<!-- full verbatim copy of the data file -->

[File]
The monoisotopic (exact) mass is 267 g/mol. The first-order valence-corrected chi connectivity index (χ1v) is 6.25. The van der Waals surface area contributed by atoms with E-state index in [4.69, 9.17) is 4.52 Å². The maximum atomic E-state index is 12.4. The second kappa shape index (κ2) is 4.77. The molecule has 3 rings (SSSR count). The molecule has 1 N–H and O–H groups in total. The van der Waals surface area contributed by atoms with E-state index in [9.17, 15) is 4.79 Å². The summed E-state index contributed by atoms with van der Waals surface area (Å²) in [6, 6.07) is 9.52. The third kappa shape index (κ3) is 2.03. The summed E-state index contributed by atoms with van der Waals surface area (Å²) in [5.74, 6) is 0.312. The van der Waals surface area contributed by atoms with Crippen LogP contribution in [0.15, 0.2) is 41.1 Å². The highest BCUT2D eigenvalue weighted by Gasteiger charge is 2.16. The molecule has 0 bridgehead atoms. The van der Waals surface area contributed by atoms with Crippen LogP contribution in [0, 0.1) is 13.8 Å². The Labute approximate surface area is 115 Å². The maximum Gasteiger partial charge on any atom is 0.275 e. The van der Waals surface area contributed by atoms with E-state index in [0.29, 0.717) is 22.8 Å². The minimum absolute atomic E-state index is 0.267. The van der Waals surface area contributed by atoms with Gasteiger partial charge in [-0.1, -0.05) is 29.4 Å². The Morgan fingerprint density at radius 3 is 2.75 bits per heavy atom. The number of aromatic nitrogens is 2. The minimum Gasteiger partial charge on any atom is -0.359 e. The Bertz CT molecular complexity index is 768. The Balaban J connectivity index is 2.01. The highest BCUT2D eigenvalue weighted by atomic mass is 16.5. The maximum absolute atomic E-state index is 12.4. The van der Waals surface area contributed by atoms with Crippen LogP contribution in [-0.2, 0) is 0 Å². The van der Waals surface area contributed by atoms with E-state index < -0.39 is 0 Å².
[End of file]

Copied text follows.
The monoisotopic (exact) mass is 267 g/mol. The first-order valence-corrected chi connectivity index (χ1v) is 6.25. The van der Waals surface area contributed by atoms with E-state index in [4.69, 9.17) is 4.52 Å². The maximum atomic E-state index is 12.4. The second kappa shape index (κ2) is 4.77. The molecule has 3 rings (SSSR count). The molecule has 1 N–H and O–H groups in total. The van der Waals surface area contributed by atoms with E-state index in [9.17, 15) is 4.79 Å². The summed E-state index contributed by atoms with van der Waals surface area (Å²) in [6, 6.07) is 9.52. The third kappa shape index (κ3) is 2.03. The summed E-state index contributed by atoms with van der Waals surface area (Å²) in [5.74, 6) is 0.312. The van der Waals surface area contributed by atoms with Crippen LogP contribution in [0.15, 0.2) is 41.1 Å². The highest BCUT2D eigenvalue weighted by Gasteiger charge is 2.16. The molecule has 0 bridgehead atoms. The van der Waals surface area contributed by atoms with Crippen LogP contribution in [0, 0.1) is 13.8 Å². The Labute approximate surface area is 115 Å². The maximum Gasteiger partial charge on any atom is 0.275 e. The van der Waals surface area contributed by atoms with E-state index in [0.29, 0.717) is 22.8 Å². The minimum absolute atomic E-state index is 0.267. The van der Waals surface area contributed by atoms with Gasteiger partial charge in [-0.1, -0.05) is 29.4 Å². The Morgan fingerprint density at radius 3 is 2.75 bits per heavy atom. The number of aromatic nitrogens is 2. The minimum Gasteiger partial charge on any atom is -0.359 e. The Bertz CT molecular complexity index is 768. The Balaban J connectivity index is 2.01. The highest BCUT2D eigenvalue weighted by atomic mass is 16.5. The maximum absolute atomic E-state index is 12.4. The van der Waals surface area contributed by atoms with Crippen LogP contribution in [-0.2, 0) is 0 Å². The van der Waals surface area contributed by atoms with E-state index < -0.39 is 0 Å².